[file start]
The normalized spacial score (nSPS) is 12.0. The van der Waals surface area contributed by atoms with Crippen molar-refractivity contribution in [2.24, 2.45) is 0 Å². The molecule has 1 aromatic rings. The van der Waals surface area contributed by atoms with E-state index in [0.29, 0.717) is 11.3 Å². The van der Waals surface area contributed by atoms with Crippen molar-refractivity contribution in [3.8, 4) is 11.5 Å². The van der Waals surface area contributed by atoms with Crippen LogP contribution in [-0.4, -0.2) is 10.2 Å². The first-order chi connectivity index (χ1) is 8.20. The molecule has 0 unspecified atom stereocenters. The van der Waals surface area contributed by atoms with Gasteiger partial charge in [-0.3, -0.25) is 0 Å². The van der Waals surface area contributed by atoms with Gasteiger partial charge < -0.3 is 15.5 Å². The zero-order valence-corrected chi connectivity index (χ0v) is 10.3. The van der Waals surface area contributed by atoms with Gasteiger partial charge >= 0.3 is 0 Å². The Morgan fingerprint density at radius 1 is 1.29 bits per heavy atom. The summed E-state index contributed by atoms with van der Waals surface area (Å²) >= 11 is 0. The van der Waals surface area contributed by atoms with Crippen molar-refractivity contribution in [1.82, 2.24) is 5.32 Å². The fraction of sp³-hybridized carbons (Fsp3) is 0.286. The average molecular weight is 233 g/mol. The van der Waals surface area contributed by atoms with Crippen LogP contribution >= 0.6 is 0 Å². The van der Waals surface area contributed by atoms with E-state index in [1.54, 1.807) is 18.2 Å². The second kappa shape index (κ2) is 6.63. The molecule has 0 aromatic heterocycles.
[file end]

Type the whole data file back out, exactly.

The normalized spacial score (nSPS) is 12.0. The van der Waals surface area contributed by atoms with Crippen molar-refractivity contribution in [2.24, 2.45) is 0 Å². The molecule has 1 aromatic rings. The van der Waals surface area contributed by atoms with E-state index in [0.29, 0.717) is 11.3 Å². The van der Waals surface area contributed by atoms with Crippen molar-refractivity contribution in [3.8, 4) is 11.5 Å². The van der Waals surface area contributed by atoms with Crippen LogP contribution in [-0.4, -0.2) is 10.2 Å². The first-order chi connectivity index (χ1) is 8.20. The molecule has 0 unspecified atom stereocenters. The van der Waals surface area contributed by atoms with Gasteiger partial charge in [-0.3, -0.25) is 0 Å². The van der Waals surface area contributed by atoms with Gasteiger partial charge < -0.3 is 15.5 Å². The zero-order valence-corrected chi connectivity index (χ0v) is 10.3. The van der Waals surface area contributed by atoms with Gasteiger partial charge >= 0.3 is 0 Å². The Morgan fingerprint density at radius 1 is 1.29 bits per heavy atom. The summed E-state index contributed by atoms with van der Waals surface area (Å²) >= 11 is 0. The van der Waals surface area contributed by atoms with Crippen molar-refractivity contribution in [1.82, 2.24) is 5.32 Å². The fraction of sp³-hybridized carbons (Fsp3) is 0.286. The average molecular weight is 233 g/mol. The van der Waals surface area contributed by atoms with Crippen LogP contribution >= 0.6 is 0 Å². The van der Waals surface area contributed by atoms with E-state index in [1.54, 1.807) is 18.2 Å². The second kappa shape index (κ2) is 6.63. The molecule has 0 aromatic heterocycles.